Will Your American Airlines Mainline Flights Be Replaced By a Regional Jet? American Places an Order for 90 More Large Ones..

Back in January American ordered 53 large regional jets with first class and main cabin extra additional legroom seating. Largely these planes have been intended to operate in and out of Chicago O’Hare, replacing bigger aircraft.

American has lagged United at Chicago, and the move was seen as a way to shrink capacity there without reducing their network.

The regional jet-ification of American continues, however. That’s something that’s been expected with the US Airways merger. US Airways operates a large fleet of regional jets, flying them longer distances and on a greater variety of routes than American does. Specific routes have not yet been announced.

Today American announced an order for 90 large (76 seat) regional jets and they took an option for 130 more.

Thirty of the jets will go to US Airways Express carrier PSA, which will eventually be branded American Eagle (and the planes will be painted as American Eagle). These 30 aircraft are Bombardier CRJ900s and will have 12 First Class, 32 Main Cabin Extra and 32 economy seats

The other 60 haven’t been publicly assigned yet, are Embraer E175s, and delivery is expected in the first quarter of 2015. They will have 12 First Class, 20 Main Cabin Extra and 44 economy seats.

All will offer inflight wireless internet.

Here’s a video tour released in August of the regional jet configuration ordered earlier in the year, and note the mention of seat power as well.


About Gary Leff

Gary Leff is one of the foremost experts in the field of miles, points, and frequent business travel - a topic he has covered since 2002. Co-founder of frequent flyer community InsideFlyer.com, emcee of the Freddie Awards, and named one of the "World's Top Travel Experts" by Conde' Nast Traveler (2010-Present) Gary has been a guest on most major news media, profiled in several top print publications, and published broadly on the topic of consumer loyalty. More About Gary »

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Comments

  1. Love the E-175. I think I actually prefer it to a mainline airplane–just as comfortable, but no middle seats to deal with anywhere on the plane. Big windows, quiet, plenty of room for rollaboard bags overhead…the new AA can fly as many E-175’s as they want, as far as I’m concerned!

    Also, at least in the current US Embraer fleet, there’s a more favorable F to Y ratio, increasing upgrade chances…

  2. You guys are 100% correct about the 175s, but the 900s are not good! I hate so see anyone buying new CRJs..

  3. For the less well informed — what are the fundamental differences, other than number of passengers, between regional and mainline aircraft?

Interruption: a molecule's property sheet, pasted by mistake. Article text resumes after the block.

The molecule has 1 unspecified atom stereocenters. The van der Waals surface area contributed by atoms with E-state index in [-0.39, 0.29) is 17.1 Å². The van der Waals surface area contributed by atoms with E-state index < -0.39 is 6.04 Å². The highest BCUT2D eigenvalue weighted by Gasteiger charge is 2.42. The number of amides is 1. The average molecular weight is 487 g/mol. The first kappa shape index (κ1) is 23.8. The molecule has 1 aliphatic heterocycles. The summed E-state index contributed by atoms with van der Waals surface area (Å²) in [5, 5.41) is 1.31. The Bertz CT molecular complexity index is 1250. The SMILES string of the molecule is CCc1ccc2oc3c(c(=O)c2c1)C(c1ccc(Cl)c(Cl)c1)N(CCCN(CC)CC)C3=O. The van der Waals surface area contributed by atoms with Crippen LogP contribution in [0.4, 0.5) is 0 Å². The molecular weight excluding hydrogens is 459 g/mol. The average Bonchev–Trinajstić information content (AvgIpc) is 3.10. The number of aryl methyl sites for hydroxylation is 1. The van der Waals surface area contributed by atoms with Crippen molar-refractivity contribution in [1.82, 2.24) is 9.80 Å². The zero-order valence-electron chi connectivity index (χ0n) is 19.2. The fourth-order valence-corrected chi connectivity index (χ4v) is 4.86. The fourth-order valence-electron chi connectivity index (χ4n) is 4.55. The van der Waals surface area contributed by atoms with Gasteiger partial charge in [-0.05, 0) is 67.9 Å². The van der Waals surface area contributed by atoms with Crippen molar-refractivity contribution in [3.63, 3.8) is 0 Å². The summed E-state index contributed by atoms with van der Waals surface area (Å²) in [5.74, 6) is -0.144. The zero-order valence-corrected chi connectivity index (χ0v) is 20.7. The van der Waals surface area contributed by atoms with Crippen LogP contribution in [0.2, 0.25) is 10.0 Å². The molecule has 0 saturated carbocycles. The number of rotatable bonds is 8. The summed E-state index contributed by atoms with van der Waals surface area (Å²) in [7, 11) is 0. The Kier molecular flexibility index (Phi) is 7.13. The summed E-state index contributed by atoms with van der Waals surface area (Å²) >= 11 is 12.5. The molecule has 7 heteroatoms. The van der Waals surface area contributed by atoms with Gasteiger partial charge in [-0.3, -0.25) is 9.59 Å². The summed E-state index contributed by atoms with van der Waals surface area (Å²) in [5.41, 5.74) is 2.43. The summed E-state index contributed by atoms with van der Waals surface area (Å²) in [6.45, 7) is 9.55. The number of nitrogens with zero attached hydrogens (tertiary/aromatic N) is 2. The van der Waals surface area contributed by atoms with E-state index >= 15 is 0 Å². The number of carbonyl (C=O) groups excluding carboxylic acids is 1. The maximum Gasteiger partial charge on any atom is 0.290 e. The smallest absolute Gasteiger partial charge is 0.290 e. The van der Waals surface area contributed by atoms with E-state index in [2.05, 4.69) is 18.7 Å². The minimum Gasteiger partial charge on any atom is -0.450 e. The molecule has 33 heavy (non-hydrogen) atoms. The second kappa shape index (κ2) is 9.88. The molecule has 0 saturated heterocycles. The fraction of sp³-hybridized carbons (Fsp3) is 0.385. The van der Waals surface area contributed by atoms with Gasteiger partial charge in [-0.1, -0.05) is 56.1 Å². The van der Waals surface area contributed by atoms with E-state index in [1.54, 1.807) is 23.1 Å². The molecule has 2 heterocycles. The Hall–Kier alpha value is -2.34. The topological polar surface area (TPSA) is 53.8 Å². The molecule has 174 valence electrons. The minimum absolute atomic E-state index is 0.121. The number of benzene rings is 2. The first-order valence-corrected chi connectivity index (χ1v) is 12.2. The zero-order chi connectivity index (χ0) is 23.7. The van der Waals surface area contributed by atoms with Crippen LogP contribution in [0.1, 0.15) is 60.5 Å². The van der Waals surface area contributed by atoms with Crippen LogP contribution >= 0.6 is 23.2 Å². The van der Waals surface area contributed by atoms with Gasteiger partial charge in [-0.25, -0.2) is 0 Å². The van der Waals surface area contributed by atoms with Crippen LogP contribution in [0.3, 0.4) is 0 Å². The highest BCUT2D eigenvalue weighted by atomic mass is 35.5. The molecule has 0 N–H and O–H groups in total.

4. Both of these configurations will be better for MCE and upgrades than the A319s, and Y will be more comfortable than the super-narrow seats on the 738s. So long as rollaboards fit, this works for me.

  5. I agree with the above commenters about the Emraer’s line of regional jets. The 175 is comfortable and comparable to a 737 in most ways. The E-190 is barely a regional jet (100 seats in Jetblue’s configuration) but I do prefer it to 737s and A-320s.

  6. Maine doesn’t have AA service–however we do have US. Will AA will be taking over the gates at PWM? Thanks

  7. odd how AA puts 12 F on both 175s and 900s (favorite seat: 2a, single w/ window & Aisle both) yet the 319 has only 8 F.

  8. @Gary any insight as to whether PWM will pick up direct service to additional hubs? It’d be a real win for us in Portland to get a nonstop to ORD or maybe even DFW.

    I know US currently has Gates 9 and 10, flying 1x CLT, 4X DCA and 5X PHL, daily. I wonder if they have the rights to the currently vacant Gate 11.

  9. Gary – other than price, why on earth would they chose the CR9 over the E75/E90? The latter is a MUCH more comfortable aircraft for pax…2nd bathroom, real overheads.

    So I’m guessing it was price…

  10. c’mon guys, no one knows yet what new routes may come down the pike for smaller stations in the network. I, too, live in PWM and I feel sure that AA will be quite pleased to be back in all of the New England stations. And, I strongly suspect that we’ll absolutely see PWM-ORD at some point next year as fleets can be reassigned, etc. Currently the primary connecting point for virtually the entire northeast wishing to fly to any point west is PHL — which can be disastrous on many levels for numerous reasons. With all of that said, there have been no official announcements on new route development just yet (hello – they just officially merged a few days ago). My money says that PWM absolutely picks up at least two ORD flights, but no chance of DFW service.

  11. @scott You’re right, but an official announcement doesn’t always precede Gary knowing something. That’s why I read his blog – he’s often early, and mostly right. I don’t doubt that those kinds of route decisions haven’t been made, but I’m sure they’re being discussed. If anyone’s heard any rumblings, Gary might be one of those first few.

  12. @scott Also, I wouldn’t count out PWM-DFW. For some unknown reason, our “little” metro of 250k supports a daily mainline flight to CLT and there is talk of bumping it to two – in the interim, they’ve moved the return CLT-PWM back to accommodate more connecting traffic. Getting a daily PWM flight to AA’s biggest hub would be similar, just longer distance. I’m of course just guessing, but I think PWM has proven that it can support higher connecting fares in lieu of driving to BOS.

    That said, I’d trade that DFW flight for 2 a day to ORD, as long as it’s on an E70/75/90 and NOT a CRJ or E35/45. That would presumably put some pricing pressure on UA – have you recently looked at PWM-ORD fares? Ridiculous.

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